11:20 GMT29 October 2020
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    The Pentagon has revealed previous department estimates of the number of US military facilities polluted by firefighting foam - which has been linked to birth defects and cancer - did not reflect reality.

    Robert McMahon, assistant secretary of defense for sustainment, announced Wednesday that, after a recent series of tests, a new, more accurate report on the water quality of military installations will be delivered to Secretary of Defense Mark Esper in the coming days.

    “I think what you will see out of the report is a revised number above 401,” McMahon said, as reported by McClatchy DC.

    According to a 2018 report from the Department of Defense, a total of 401 military sites tested positive for “higher than allowable” levels of per- and polyfluoroalkyl substances (PFAS), which are found in a concentrated state within Aqueous Film-Forming Foam (AFFF) that is used by the military to put out aircraft fires.

    The Pentagon official also clarified that in determining which military institutions were contaminated, findings revealed the department “undercounted within some of the [National] Guard sites.”

    Though the previous report found that decontamination efforts will cost the Pentagon more than $2 billion, the additional findings are expected to raise the associated cleanup costs - on top of the $22 million already spent in researching new firefighting foams.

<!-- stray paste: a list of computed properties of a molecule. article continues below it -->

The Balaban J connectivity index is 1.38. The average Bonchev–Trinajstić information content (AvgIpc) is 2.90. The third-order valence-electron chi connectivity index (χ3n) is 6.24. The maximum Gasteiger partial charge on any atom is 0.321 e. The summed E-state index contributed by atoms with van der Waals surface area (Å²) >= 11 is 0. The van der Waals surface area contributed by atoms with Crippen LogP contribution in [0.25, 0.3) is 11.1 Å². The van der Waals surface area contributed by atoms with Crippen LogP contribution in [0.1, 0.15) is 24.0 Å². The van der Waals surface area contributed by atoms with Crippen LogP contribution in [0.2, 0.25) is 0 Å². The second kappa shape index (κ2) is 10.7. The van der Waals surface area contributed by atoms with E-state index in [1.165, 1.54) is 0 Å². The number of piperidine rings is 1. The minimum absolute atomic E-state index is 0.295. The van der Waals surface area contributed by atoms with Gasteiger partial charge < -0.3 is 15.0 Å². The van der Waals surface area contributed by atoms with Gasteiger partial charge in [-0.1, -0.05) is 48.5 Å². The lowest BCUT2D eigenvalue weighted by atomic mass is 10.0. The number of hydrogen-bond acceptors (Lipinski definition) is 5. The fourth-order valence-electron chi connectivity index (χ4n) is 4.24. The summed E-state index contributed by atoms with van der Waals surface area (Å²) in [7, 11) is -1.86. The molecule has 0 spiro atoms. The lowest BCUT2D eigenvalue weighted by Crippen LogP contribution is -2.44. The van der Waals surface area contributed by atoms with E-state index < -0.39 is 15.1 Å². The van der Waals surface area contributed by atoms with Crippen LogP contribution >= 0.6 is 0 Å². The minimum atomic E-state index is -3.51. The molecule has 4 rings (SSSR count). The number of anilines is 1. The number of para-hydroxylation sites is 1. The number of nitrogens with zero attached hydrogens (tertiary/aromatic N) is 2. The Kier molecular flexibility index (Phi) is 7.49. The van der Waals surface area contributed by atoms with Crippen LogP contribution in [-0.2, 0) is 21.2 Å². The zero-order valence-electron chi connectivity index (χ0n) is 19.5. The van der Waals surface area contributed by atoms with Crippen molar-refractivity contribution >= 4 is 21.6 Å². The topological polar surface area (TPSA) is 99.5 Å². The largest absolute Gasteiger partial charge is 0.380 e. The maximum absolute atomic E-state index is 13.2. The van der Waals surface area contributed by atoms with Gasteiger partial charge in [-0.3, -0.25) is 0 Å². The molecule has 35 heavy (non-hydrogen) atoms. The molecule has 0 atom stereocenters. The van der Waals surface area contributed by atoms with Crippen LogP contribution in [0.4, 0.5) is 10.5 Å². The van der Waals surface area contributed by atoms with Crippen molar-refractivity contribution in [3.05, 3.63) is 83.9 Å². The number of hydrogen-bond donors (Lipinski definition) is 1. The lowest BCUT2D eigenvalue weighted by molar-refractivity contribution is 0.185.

McMahon did note that a newly developed, viscous AFFF with lower concentrations of PFAS has been adopted for training missions. However, the original AFFF formula - which spreads across an area faster than the newer version - remains the go-to chemical to neutralize aircraft fires.

    This announcement comes shortly after McClatchy DC reported that there was a 61% rise in bladder, kidney and ureter cancer treatments among veterans at Department of Veterans Affairs hospitals between fiscal years 2000 and 2018. Blood cancer; liver and pancreatic cancer; and prostate cancer treatments also climbed 18%, 96% and 23%, respectively, in the same period. With rising levels of cancer diagnoses and treatments, many veterans are concerned that cases among them and their family members are linked to the firefighting foam.

    In addition to informing current service members of which facilities are contaminated, the upcoming report is also expected to present a framework for future department-funded health care options for those affected.


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    Mark Esper, cancer, cancer, foam, firefighting, US National Guard, McClatchy, water quality, contaminated sites, US military
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